“Budapest is famous for its’ thermal baths. Let’s go to one!” R gave suggestion when I asked him what kind of places he wanted to visit. It was our first day in Budapest, and as me feeling sorry for dragging him out of Ozora, I asked him first what he wanted to do.
I instantly agreed with his suggestion. Both of us are big fans of sauna and pools, and I’ve heard before that Budapest is the city with the most thermal baths (furdo) on earth, simply because it has the biggest thermal water reserve. It has been super famous even during the prehistoric times, when the first settlers set foot and created Aquincum, an ancient Roman city, now in Óbuda area. As more influence came to the city, they began making more thermal baths, especially the Turkish. Communal thermal baths are popular in Budapest society because it can relieve joint pain, after surgery, and it’s a nice place to chit chat for hours with your friends.
I did a quick Google search on which thermal baths to visit. There are plenty of thermal baths in Budapest with different prices. We were looking for a cheaper price, with local ambience, therefore we crossed off Szechenyi Baths and Gellért Baths. We were interested to visit Rudas Baths, only to find out it was men’s day on Friday (they open for both sexes on the weekend). Finally we decided to go to Dandár Thermal Baths, a lesser-known thermal baths near Boráros square.
Going to Dandár furdo wasn’t that hard. It was close to a transit station, from there we walked for around 10 minutes to find the furdo. As what I expected, it did not boast a grand architecture like Szechenyi or Gellért. The building was quite small but you could feel the nostalgic feeling. It was said that Dandár furdo was built in 1930 as a sanitary bath, and changed its purpose to thermal bath on 1978.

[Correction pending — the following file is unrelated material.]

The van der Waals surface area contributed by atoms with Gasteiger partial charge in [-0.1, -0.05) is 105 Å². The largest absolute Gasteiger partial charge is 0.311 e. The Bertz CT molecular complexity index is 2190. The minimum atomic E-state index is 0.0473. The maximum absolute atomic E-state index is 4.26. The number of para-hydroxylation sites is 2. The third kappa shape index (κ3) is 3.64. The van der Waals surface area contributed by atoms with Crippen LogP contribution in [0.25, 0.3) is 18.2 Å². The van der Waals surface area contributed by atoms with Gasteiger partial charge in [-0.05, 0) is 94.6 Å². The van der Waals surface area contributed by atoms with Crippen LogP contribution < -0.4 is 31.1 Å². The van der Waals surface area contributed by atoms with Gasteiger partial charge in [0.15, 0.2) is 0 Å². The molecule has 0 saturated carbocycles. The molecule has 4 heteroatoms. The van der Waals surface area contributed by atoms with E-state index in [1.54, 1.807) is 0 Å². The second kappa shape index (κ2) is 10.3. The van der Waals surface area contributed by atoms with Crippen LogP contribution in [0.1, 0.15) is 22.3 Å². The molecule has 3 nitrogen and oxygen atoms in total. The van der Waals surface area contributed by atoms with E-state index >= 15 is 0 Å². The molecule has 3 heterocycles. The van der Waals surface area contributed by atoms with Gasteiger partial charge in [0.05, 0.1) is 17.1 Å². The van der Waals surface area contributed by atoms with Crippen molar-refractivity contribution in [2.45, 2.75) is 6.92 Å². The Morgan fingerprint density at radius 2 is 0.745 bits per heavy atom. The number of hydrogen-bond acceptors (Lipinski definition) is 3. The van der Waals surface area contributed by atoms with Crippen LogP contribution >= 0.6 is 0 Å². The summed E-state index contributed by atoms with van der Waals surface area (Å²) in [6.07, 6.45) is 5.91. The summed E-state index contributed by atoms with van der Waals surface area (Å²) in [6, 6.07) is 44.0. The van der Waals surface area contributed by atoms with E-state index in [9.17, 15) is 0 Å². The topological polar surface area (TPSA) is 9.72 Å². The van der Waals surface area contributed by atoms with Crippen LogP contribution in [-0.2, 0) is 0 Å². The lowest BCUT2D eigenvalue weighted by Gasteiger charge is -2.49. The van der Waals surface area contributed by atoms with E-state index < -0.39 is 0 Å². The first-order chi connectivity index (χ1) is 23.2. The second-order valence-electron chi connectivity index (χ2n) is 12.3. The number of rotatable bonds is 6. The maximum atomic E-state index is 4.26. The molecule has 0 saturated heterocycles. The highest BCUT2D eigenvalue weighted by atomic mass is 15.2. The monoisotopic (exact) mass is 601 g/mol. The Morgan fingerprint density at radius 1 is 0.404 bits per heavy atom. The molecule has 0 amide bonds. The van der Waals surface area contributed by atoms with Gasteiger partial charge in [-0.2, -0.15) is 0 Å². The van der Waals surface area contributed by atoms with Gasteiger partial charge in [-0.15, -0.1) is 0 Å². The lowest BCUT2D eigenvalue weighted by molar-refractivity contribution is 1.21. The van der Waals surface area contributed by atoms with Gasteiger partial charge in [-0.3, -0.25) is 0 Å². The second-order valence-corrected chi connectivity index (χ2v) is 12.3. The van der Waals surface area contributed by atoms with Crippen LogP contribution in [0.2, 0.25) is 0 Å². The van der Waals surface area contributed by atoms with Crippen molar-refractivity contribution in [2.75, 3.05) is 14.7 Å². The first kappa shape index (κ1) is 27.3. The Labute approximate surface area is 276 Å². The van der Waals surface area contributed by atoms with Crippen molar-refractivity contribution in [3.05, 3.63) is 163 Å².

The price was not expensive at all. We chose the all-day package (which we used for only about… 2 hours), costing us around 5000 HUF (1 euro = around 300-320 HUF). Sweet deal, right?
Unlike Dutch sauna, furdos are meant to be communal and relaxed. You have to wear bathing suit, though. Not birthday suit :p Therefore, you can bring your belongings inside the furdo. I saw so many people relaxing with a book on their hand and bringing towels to sleep by the outdoor pool. I also saw kids bringing pool noodle and women chilling with their phone. (furdo is forbidden for children below 14 years old) In Dutch sauna, you can’t do them all.
After changing our clothes to bathing suits, we went downstairs to the indoor pools. They had 3 smaller indoor pools, each with different water temperature, from 20 degrees to 38 degrees. We just went to the hottest one and it was AMAZING! I love hot showers and relaxing on a thermal pool felt so good.
After relaxing in the indoor pool, I suggested to go to the outdoor pool. They had 2 outdoor pools, each with the same water temperature, around 36 degrees Celsius. It was quite crowded because it was a warm day so more people wanted to relax in the pool. We even spent around 2 hours on the outdoor pool because it was so good.
Finally we got bored and decided to end our thermal bath session. 2 hours were enough for us, and it was a nice experience. I had a shoulder pain when we got there (due to tiredness and bringing a large backpack), so I often “massaged” my shoulder on the large shower on the pool. The result? The shoulder pain was no more there when we left the furdo.
I heard that Szechenyi Baths and Gellért Baths are two among the most popular and beautiful thermal baths in Budapest. But the prices were so expensive (5000 HUF for ONE person!) and we were sure it would be so touristy. But if you like those things, why not pay a visit when you go to Budapest? It’s the experience after all!